cuimhinliom: (I'm not that girl)
It was at least an hour before the sun would be up. Kathleen stood shivering in her cape, down where the boats were docked. A few boatmen were out, getting ready for the morning trade. They looked oddly at the well-dressed miss. One or two called out rude comments that she ducked her head and pretended not to hear.

She shouldn't be here. She was supposed to be married in ten hours to Lord Kearney. Her father had been so pleased when she'd accepted the man; her mother had been so proud. And now she was risking it all, for what? A golden haired stranger with emerald eyes who'd swept her into a waltz at the stroke of midnight the night before?

He was handsome, aye, and his voice sang with the music of home rather than the harsh English notes that surrounded her in a ballroom in London. His eyes spoke of forests and secrets buried in them. All day the thought of him had haunted her, until she'd slipped away, midafternoon when she was supposed to be napping, to meet him in the park in the center of the square. He'd kissed her and spoke of destiny and love and souls in a way that no man ever had. Her fiance was far more staid. A good man. Solid. A powerful leader in Parliament.

But he had none of the romance that thrilled a young girl's heart.

She shouldn't be here, clutching a note in her gloved hand. What sort of girl eloped on the eve of her wedding with another man? But she couldn't make her feet turn around and go back home as they should.

She shivered again as the cold morning wind whipped her cape around her. There were footsteps and she turned, smiling, expecting her lover. It was another woman though, hair black and eyes the color of amethysts, a color no one's eyes should be. She gave the woman a nervous smile and moved to step out of her way, but the woman grabbed her, eyes glittering strangely, spinning her, pressing in close and hissing in her ear, "Whore. Did you think it would be so easy to take him from me?"

Pain ripped through her as a dagger slid across her throat. She fell to the ground, the world going dark, as the clock across the water chimed four times.
cuimhinliom: (winds of change)
December 24, 1996

She bit her lip, staring at the letter, an old habit she'd picked up some time ago. Jason said it was hot and made him think of his teeth on her lip. Robby just blushed, and she figured that meant he was thinking the same thing. She'd smirk at Jason, stretching a bit, showing off for his approval and make some comment or another, turning it into what he wanted, which was just teasing anyway, as everyone knew she was Robby's girl. But really it was just a nervous habit.

She fiddled with the piece of paper some more, running her fingers along it, tracing the letters on the page with one finger. She shrugged, irritated and grabbed her lighter, starting to light one edge, then stopped with the flame flickering in her hand. She put it out and tossed both lighter and letter on her bed among the stuffed animals and her new Garbage CD. She found she couldn't actually burn it. At least not sober. There were pills in her vitamin jar, and she started to take one, when a picture caught her eye. Taped up in the corner of her dresser mirror, it was usually covered with a hat or her feather boa, or a pair of stockings tossed up there. They'd all fallen aside, or been cleaned by her mother in a fit of hope. And there was the picture.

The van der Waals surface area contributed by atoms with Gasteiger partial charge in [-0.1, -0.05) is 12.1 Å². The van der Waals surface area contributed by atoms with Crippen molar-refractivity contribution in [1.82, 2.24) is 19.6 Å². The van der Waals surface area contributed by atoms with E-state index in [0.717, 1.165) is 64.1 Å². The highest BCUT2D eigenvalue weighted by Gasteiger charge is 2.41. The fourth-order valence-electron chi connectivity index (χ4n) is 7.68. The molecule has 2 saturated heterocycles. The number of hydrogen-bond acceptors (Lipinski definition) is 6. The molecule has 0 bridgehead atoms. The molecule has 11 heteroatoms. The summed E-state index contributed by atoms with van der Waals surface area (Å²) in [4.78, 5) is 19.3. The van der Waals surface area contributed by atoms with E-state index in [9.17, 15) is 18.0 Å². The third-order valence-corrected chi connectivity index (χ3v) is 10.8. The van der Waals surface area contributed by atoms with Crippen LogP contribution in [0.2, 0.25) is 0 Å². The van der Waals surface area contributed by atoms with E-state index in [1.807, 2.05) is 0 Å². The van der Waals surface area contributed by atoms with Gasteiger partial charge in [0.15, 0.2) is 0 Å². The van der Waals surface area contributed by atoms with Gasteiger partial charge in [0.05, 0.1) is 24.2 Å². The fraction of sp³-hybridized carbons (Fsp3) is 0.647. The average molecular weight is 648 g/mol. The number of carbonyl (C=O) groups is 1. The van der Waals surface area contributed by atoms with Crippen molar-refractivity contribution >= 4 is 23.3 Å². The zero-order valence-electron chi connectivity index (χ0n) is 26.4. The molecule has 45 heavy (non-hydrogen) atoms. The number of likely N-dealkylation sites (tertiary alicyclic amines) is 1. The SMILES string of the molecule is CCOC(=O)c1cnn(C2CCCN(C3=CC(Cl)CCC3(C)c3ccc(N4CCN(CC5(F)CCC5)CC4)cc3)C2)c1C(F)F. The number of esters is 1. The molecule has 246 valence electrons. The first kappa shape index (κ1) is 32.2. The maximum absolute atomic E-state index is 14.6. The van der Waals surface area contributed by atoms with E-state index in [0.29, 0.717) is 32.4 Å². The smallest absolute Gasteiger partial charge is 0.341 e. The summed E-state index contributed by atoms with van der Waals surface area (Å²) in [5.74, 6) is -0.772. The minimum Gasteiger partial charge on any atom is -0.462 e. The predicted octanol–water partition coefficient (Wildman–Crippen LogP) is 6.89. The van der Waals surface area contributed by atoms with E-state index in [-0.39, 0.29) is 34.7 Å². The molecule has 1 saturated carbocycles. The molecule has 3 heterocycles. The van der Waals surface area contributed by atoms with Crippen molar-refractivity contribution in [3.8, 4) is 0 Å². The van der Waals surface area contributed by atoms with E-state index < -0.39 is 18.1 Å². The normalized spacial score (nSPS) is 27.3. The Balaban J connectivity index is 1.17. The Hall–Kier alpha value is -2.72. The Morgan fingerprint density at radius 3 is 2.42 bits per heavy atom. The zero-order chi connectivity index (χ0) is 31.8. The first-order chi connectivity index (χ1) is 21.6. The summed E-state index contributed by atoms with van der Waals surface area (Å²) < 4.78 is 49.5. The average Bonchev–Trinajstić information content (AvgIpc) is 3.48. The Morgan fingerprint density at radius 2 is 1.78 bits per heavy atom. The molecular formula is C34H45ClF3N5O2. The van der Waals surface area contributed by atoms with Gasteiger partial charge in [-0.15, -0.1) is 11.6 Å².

She put the bottle down with a sigh and rubbed at her temples. Her school uniform was tossed on the floor. She picked it up and moved it to the hamper. Then she was cleaning everything, putting it away furiously. She was surprised to feel her cheeks wet with tears. She went back to the letter, staring at it and slowly sitting on the bed. When she glanced up at the mirror she frowned to see the black traces down her cheeks. She scrubbed at them, just smearing it more. With a sigh, she got up and moved to the bathroom, scrubbing her face clean. She was pale, her eyes a bit too red when she stared back at them in the mirror. The blue seemed duller. Her mouth tasted like stale cigarettes and she brushed her teeth twice. Three times.

She put her make up back on, slowly, and sparingly, covering the redness, adding some color. But no eyeliner. Just one coat of a Christmas-y lipstick. She pulled off the black jeans and the too low cut top, tossing them in the hamper as well, then found a black velvet skirt and a green silk blouse. She brushed the knots from her hair, letting it fall down her back in waves. She even put a headband in.

Moving back to the bed, she looked at the letter again. Leaving the lighter there, she moved to her desk. She checked a box. She signed her name.

She carried it downstairs and placed it under the tree on top of her father's presents. Her mother came in, glancing at her in surprise when she saw how she was dressed.


Glancing up from wher she was kneeling, Keelia smiled slightly. "I thought maybe I could come to midnight mass with you."

Her mother tried not to grin too much. "I think that would be nice."

"I'll just go get my coat then." She hurried back upstairs.

Curious, her mother crossed to the tree and picked up the piece of paper. When Keelia's father came in a few minutes later, she was sitting on the couch, staring at it, and crying slightly. She held it out to him.

"She left this for you."

He took it, looking at it, afraid of the worst, then smiled slowly.

It was an acceptance letter from NYU. The box marked "Yes, I will be attending in the Fall of 1997" had a shaky check mark beside it.


cuimhinliom: (Default)
Keelia Gallagher / Étáin

January 2010

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